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Cultivation

Place and climate

In its origin, corn is a plant of warmer regions with large sunshine periods (C4-plant), which demands a good and regular supply of water and nutrients.

As is the case with field corn, where the growing of earlier and adapted hybrids led to a rapid development of its cultivation, today sweet corn varieties with good properties for the cultivation in Central and Northern Europe are also available. One may say that in all regions where field corn is cultivated, it is also possible to cultivate sweet corn. However, in colder regions, measures such as later sowing and early covering are necessary to meet the higher demands on soil temperature. The requirement of a higher soil temperature can be explained by the fact that these hybrids store smaller quantities of starch as reserve material in the nutritive tissue of their grains. This reduces the germination and vigour of young plants. For this reason, a soil temperature of aprox. 12 -13° is necessary for the development of the young plants, whereas field corn requires only 10°.

Sweet corn seeds (type normal sweet su1) are largely shrunken and usually have a smaller 1000 seed count weight than field corn (aprox. 125 – 250 g/ 1,000 grains). Due to the reduced storage of starch, the grains of extra sweet varieties (sh2 – su1) are even more shrunken. This is the consequence of the much slower transformation of sugar into starch. So the great advantage in comparison with field corn has been achieved by making concessions in this respect.

Consequently, sweet corn has higher demands on soil temperature and structure than field corn. When it is sown early, a higher safety margin has to be calculated when determining the seed quantity. The following table shows the relation between germination period, germination temperature and vigour.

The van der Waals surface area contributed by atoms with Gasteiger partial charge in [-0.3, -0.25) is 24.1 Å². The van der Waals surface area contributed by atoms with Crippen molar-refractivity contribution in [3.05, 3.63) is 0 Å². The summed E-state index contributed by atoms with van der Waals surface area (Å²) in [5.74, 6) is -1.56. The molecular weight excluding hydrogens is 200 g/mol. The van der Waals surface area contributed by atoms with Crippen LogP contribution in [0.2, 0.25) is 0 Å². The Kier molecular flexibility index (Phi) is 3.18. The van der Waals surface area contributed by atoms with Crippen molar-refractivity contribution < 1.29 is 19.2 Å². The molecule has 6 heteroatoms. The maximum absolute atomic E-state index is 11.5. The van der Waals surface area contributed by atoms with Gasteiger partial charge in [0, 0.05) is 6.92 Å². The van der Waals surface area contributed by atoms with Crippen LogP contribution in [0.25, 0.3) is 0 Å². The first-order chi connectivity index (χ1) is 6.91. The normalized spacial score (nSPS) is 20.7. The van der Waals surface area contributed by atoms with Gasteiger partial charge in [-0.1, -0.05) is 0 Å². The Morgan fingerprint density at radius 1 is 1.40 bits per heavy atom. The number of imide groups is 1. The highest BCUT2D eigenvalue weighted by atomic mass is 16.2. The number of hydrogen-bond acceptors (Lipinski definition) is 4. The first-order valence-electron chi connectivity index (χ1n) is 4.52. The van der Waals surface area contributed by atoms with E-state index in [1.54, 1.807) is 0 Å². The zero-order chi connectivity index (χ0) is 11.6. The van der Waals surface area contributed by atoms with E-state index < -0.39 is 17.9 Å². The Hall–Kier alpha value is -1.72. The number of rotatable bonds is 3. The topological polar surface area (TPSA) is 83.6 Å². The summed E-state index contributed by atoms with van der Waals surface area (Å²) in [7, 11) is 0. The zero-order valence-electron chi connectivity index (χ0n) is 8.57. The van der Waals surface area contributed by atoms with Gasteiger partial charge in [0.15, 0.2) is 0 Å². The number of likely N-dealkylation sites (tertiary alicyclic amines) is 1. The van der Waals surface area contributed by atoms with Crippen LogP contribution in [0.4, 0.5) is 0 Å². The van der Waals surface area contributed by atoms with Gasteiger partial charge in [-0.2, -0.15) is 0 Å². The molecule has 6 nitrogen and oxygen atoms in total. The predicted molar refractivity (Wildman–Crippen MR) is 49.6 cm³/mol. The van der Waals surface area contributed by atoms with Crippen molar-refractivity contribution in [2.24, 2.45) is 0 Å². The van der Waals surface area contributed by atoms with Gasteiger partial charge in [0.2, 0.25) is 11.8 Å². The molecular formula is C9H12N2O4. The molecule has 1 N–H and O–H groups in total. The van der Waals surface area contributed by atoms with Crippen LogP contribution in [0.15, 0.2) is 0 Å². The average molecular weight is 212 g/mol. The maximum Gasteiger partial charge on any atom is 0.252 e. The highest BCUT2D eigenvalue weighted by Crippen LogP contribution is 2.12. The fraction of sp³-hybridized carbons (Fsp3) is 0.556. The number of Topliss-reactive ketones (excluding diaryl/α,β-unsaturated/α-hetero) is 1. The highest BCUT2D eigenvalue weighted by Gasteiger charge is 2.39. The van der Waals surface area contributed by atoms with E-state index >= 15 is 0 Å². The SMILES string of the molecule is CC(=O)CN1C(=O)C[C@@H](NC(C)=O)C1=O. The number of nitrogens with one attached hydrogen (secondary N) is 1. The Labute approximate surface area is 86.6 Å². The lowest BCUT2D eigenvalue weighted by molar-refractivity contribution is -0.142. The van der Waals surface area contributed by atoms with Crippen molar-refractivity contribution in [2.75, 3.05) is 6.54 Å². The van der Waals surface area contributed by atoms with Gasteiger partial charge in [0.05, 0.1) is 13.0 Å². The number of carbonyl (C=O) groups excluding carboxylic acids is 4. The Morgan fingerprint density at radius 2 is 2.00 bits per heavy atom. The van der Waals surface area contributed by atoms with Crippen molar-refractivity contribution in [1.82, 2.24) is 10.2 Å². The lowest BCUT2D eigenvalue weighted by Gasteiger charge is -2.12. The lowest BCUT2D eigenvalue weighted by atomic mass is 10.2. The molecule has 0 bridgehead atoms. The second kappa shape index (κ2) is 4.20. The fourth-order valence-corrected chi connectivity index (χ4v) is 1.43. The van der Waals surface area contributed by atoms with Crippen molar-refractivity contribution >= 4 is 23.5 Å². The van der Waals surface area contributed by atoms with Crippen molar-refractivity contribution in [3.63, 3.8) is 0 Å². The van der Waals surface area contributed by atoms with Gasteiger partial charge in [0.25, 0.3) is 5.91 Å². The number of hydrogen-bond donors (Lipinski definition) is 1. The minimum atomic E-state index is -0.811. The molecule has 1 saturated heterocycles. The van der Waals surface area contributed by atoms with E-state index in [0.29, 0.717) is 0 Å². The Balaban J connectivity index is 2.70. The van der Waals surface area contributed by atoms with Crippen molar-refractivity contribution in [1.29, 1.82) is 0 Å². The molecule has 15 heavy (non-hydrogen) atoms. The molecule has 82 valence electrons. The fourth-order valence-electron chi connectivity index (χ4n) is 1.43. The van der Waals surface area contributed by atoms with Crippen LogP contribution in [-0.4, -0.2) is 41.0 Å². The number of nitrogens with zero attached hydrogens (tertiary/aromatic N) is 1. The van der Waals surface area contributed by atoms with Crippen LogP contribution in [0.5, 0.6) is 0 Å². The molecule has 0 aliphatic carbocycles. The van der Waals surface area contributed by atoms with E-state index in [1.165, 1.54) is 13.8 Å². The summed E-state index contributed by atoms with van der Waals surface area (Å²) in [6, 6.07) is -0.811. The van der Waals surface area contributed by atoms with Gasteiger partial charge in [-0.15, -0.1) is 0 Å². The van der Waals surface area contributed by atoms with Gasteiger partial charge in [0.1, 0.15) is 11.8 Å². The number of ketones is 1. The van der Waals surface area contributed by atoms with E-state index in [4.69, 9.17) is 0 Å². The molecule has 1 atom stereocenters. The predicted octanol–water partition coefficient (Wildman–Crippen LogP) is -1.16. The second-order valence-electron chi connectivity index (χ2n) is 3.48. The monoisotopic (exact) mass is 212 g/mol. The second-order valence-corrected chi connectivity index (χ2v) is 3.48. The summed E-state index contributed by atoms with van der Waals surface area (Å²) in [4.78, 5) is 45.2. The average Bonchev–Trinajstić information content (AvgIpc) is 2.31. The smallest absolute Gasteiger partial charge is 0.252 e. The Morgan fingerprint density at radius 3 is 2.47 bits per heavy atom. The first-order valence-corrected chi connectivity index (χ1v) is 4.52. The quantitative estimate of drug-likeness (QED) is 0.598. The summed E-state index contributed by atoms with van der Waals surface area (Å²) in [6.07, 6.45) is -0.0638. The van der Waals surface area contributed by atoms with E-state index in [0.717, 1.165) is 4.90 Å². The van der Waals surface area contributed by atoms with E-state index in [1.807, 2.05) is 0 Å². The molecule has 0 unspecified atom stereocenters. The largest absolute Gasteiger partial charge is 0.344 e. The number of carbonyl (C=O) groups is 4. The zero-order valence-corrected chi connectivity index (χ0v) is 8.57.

Table

Soil temperature and germination rate

           

Soil temperature

10

15

20

25

40

Days to rise

22

12

7

3-4

0

Vigour*

15

74

82

84

0

   

Note

min. Germ. temperature 10 Degrees
max. Germ. temperature 40 Degrees

* own observations on commercial seed germination at x

According to these figures, sweet corn should be sown when the soil temperature is between 12 and 13°.

Before sowing, one should make sure that the seed bed is sufficiently loose and moist, but not wet. To prevent losses of vigour caused by low soil temperature, it is generally recommended to start sowing after the first decade of May.

Commercial seeds of our varieties are coated against field born diseases (fungicides). Of course, untreated seeds for biological cultivation are also available.

 

desired number of plants /m² x TKG

 

Kg/ha=

expected field emergence %

variety recommendation:

7 plants/m²

TKG (g):

158

Specified germination:

90 %

Expected field emergence:

80 %

 

7×158 =
80

13,82 kg/ha